The first half of the book documents a series of articles and letters written by Burroughs in early 1970s and published in various newsletters and magazines. The first of these texts is an article reprinted from the Los Angeles Free Press, March 6, 1970, entitled "Burroughs On Scientology" in which he, quite critically, describes his personal experience with the religion, as he was briefly a member before quitting and becoming a critic of the movement. Burroughs also attacked psychiatry in the article. This article sparked a storm of letters and controversy between Burroughs and the Church of Scientology.

The second text is an "Open Letter To Mister Gorden Mustain" which was originally published in The East Village Other only July 7, 1970. It was a response to Mustain who had attacked Burroughs in the pages of the Free Press over his stand on Scientology.

The third text is a reprint of a review by Burroughs of the book Inside Scientology by Robert Kaufman from the November 9, 1972 issue of Rolling Stone. This is followed by a letter from a Church of Scientology representative in reaction to the review of Kaufman's book, and then Burroughs' reply to that.


Ali's Smile: Naked Scientology is the title of a short collection of essays and fiction by William S. Burroughs which was first published in 1978. The short story "Ali's Smile" had previously been published on its own in 1971 and later in the collection, Exterminator!. The collected edition was published by Expanded Media Editions of West Germany.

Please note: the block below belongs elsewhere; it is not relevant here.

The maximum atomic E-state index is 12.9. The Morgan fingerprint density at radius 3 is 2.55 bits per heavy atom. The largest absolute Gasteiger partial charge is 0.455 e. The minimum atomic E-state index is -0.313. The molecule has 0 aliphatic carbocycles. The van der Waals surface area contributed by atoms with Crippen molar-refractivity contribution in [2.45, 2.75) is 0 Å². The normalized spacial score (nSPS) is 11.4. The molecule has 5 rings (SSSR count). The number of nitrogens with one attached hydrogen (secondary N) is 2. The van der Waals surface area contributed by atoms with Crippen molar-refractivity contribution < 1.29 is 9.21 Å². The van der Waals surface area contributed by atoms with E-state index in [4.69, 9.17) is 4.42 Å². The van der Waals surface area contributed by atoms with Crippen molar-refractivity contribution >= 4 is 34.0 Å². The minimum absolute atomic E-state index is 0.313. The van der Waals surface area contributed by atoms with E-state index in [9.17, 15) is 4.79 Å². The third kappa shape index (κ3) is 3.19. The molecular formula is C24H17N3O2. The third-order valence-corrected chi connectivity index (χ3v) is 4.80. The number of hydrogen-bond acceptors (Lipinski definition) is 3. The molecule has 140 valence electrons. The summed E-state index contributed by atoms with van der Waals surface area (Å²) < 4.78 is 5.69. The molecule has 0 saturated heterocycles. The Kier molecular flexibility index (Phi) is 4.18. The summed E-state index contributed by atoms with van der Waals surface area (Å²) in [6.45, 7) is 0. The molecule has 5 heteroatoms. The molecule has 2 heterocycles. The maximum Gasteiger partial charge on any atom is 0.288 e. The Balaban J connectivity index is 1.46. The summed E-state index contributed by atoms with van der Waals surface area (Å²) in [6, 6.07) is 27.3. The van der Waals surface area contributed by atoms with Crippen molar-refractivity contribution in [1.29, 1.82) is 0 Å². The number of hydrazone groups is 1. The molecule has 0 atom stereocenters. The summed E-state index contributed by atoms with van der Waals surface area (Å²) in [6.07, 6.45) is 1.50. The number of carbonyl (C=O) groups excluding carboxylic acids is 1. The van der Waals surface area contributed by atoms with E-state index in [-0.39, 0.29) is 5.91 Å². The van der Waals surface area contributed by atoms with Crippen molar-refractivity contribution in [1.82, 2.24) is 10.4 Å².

1991 and 1995 publications[edit]

According to this source there was a 1991 publication of the book by Expanded Media Editions. Cirt (talk) 21:23, 29 March 2009 (UTC)

  • Seed, David (2004). Brainwashing: the fictions of mind control: a study of novels and films since World War II. Kent State University Press. p. 297. ISBN 0873388135. 

According to this source Expanded Media also published the book in 1995. Cirt (talk) 21:23, 29 March 2009 (UTC)

Yes, but since these are not recorded in the history of the book's publication in the 1997 source I found, it is likely that they are just reprints, not new editions. It is better to use a source that lists all of the significant new editions than a conglomeration of sources that mixes editions and reprints. Awadewit (talk) 21:26, 29 March 2009 (UTC)
Ah - so we should not note the reprints? Cirt (talk) 21:27, 29 March 2009 (UTC)
Usually not. Imagine how many reprints of Hamlet there would be!?! Usually only editions with significant changes are mentioned. Awadewit (talk) 21:37, 29 March 2009 (UTC)
Heh, good point. Cirt (talk) 21:38, 29 March 2009 (UTC)


In process of doing research for the article. In particular would love to find book reviews or other secondary sources which comment on the book's contents and/or publication history. Cirt (talk) 17:12, 28 March 2009 (UTC)